Halls of Montezuma, Dubbie!

middleman.jpgIt is a fact that my love for [*The Middleman*](http://doombot.com/2008/07/22/short-television-review-the-middleman/) knows no bounds, corporeal or spiritual, so despite the fact that the show is—in [the words of its creator Javier Grillo-Marxuach](http://themiddleblog.livejournal.com/41963.html)—”hibernating in a high-tech vat, or a sac filled with a translucent amniotic fluid”, I can still rest secure in the knowledge that come July, I will be able to own all twelve episodes in [one handy DVD package](http://www.amazon.com/Middleman-Complete-Matt-Keeslar/dp/B001XW7ICW/). Not only that, but arriving at the same time is a graphic novel that concludes the storyline from the TV show (which, if you’ll cast your mind back to more carefree days, you’ll remember was itself based on a comic series).

To my mind, *The Middleman* is undoubtedly the best prematurely-cancelled show since *Firefly* walked upon England’s mountains of green—and let’s be fair: I watch a lot of shows that get cancelled. I could almost be the patron saint of cancelled television shows—well, except for that whole “performing miracles” business. Then again, *Firefly* already got revived once, so maybe if a couple more shows I liked come back from the dead, that’ll count.

Basically, this is all a long way of saying that you should really watch *The Middleman*. This is, after all, the show that brought us fish zombies, vampire bat puppets, and five intergalactic dictators masquerading as a boy band. Matt Keeslar as the eponymous Middleman is a square-jawed, all-American hero in the vein of pulp heroes of old, and Natalie Morales’s Wendy Watson is probably geekdom’s best heroine since Veronica Mars. If you like the show *half* as much as I like it, well, I’ll have liked it twice as much as you.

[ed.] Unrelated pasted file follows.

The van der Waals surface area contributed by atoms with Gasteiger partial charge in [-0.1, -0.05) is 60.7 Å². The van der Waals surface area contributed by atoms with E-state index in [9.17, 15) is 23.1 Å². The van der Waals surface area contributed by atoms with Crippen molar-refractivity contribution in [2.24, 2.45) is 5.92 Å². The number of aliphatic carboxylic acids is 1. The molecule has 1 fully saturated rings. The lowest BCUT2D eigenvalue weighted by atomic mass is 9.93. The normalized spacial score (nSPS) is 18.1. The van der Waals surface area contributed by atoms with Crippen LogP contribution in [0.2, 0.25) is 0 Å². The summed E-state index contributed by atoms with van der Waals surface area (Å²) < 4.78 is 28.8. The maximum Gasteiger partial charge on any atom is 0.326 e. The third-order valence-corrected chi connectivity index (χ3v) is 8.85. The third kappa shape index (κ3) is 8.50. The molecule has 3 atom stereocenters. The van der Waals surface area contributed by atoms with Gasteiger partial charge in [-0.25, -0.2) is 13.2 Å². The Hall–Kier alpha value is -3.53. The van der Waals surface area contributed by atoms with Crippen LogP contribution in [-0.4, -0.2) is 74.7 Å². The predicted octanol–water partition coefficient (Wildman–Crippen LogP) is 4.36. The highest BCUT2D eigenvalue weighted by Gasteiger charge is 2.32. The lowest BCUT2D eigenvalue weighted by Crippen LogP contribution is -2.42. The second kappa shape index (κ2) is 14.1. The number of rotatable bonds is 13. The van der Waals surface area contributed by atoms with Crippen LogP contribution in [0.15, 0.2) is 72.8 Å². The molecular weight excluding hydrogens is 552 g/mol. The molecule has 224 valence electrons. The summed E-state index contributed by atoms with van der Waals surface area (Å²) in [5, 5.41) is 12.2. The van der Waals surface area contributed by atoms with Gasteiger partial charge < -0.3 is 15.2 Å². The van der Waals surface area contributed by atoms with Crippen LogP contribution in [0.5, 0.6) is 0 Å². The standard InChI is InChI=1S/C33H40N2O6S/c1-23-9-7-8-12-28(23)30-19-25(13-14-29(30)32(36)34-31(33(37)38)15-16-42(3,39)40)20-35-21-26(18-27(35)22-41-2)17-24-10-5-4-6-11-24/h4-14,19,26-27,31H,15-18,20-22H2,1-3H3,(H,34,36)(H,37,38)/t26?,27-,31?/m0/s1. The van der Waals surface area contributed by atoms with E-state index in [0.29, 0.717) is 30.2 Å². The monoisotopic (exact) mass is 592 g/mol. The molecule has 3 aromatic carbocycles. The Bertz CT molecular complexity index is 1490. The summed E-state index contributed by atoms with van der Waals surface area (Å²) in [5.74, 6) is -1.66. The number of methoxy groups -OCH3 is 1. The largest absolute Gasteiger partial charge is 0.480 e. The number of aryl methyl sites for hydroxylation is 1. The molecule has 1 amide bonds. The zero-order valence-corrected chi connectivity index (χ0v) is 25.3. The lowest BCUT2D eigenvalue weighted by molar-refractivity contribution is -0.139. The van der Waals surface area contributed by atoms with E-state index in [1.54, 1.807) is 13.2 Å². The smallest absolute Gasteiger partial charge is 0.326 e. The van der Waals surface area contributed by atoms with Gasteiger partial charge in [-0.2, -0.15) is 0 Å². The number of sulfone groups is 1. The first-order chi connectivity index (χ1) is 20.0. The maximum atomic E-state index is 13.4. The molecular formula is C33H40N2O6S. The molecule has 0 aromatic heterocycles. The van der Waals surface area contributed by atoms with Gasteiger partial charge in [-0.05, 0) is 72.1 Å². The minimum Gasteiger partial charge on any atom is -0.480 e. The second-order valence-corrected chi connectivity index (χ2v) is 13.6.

And that’s logic you can’t argue with.

Short Television Review: Battlestar Galactica

Battlestar Galactica‘s “re-imagined” series is winding to a close, and I say one part good bye, one part good riddance. Don’t get me wrong—I enjoyed lots of individual pieces, such as the first season-as-mini-series, the short “occupation” arc in season 3, the odd episode here and there, and the finale. Unfortunately, there was a lot of material in there that just shouldn’t have been there. Filler material is to be expected on TV, but I was more bothered by the twists and turns that ended up becoming plot holes so deep even the writers themselves can’t seem to answer many common questions clearly. A lot of the twists in the show’s story feel out of the blue and insufficiently foreshadowed, probably in large part because the writers went into it without enough an overarching plan and just made stuff up as they went along. Fans allege this of TV writers all the time, but it’s not just speculation in this case; Ron Moore himself has mentioned in interviews about how certain decisions were made well into the series, such as the oft-maligned “these humans turn out to have been cylons all along” revelation(s). This can be chalked up to the fact that they didn’t actually envision it as a finite, self-contained series from the outset, but as an “open ended adventure,” according to executive producer David Eick. (Shortly thereafter they announced a definitive end in sight, though one gets the sense this was due to negative response following both the “open-ended” comments and some really rotten filler episodes.) Overall, I think this show is a great example of both how great TV can be and how stupid and pointless it can be. Overall, Battlestar Galactica could have been a truly, singularly excellent thing in sum if only they’d planned it that way from day one.